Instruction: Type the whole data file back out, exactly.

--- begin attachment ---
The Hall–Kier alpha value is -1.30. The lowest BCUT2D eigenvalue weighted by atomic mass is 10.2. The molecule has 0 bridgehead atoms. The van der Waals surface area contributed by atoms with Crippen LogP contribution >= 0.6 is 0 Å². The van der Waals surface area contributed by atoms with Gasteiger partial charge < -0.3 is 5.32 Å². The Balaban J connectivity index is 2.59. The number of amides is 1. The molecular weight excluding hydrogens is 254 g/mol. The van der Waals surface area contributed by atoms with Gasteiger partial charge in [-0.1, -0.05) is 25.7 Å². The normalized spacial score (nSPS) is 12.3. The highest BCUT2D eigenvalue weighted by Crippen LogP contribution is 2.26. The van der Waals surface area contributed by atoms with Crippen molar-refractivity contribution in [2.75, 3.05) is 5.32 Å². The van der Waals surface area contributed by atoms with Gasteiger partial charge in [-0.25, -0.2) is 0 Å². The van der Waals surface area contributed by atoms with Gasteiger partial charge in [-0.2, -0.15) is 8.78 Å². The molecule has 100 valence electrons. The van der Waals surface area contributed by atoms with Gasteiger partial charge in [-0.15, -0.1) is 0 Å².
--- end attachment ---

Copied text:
The Hall–Kier alpha value is -1.30. The lowest BCUT2D eigenvalue weighted by atomic mass is 10.2. The molecule has 0 bridgehead atoms. The van der Waals surface area contributed by atoms with Crippen LogP contribution >= 0.6 is 0 Å². The van der Waals surface area contributed by atoms with Gasteiger partial charge < -0.3 is 5.32 Å². The Balaban J connectivity index is 2.59. The number of amides is 1. The molecular weight excluding hydrogens is 254 g/mol. The van der Waals surface area contributed by atoms with Gasteiger partial charge in [-0.1, -0.05) is 25.7 Å². The normalized spacial score (nSPS) is 12.3. The highest BCUT2D eigenvalue weighted by Crippen LogP contribution is 2.26. The van der Waals surface area contributed by atoms with Crippen molar-refractivity contribution in [2.75, 3.05) is 5.32 Å². The van der Waals surface area contributed by atoms with Gasteiger partial charge in [-0.25, -0.2) is 0 Å². The van der Waals surface area contributed by atoms with Gasteiger partial charge in [-0.2, -0.15) is 8.78 Å². The molecule has 100 valence electrons. The van der Waals surface area contributed by atoms with Gasteiger partial charge in [-0.15, -0.1) is 0 Å².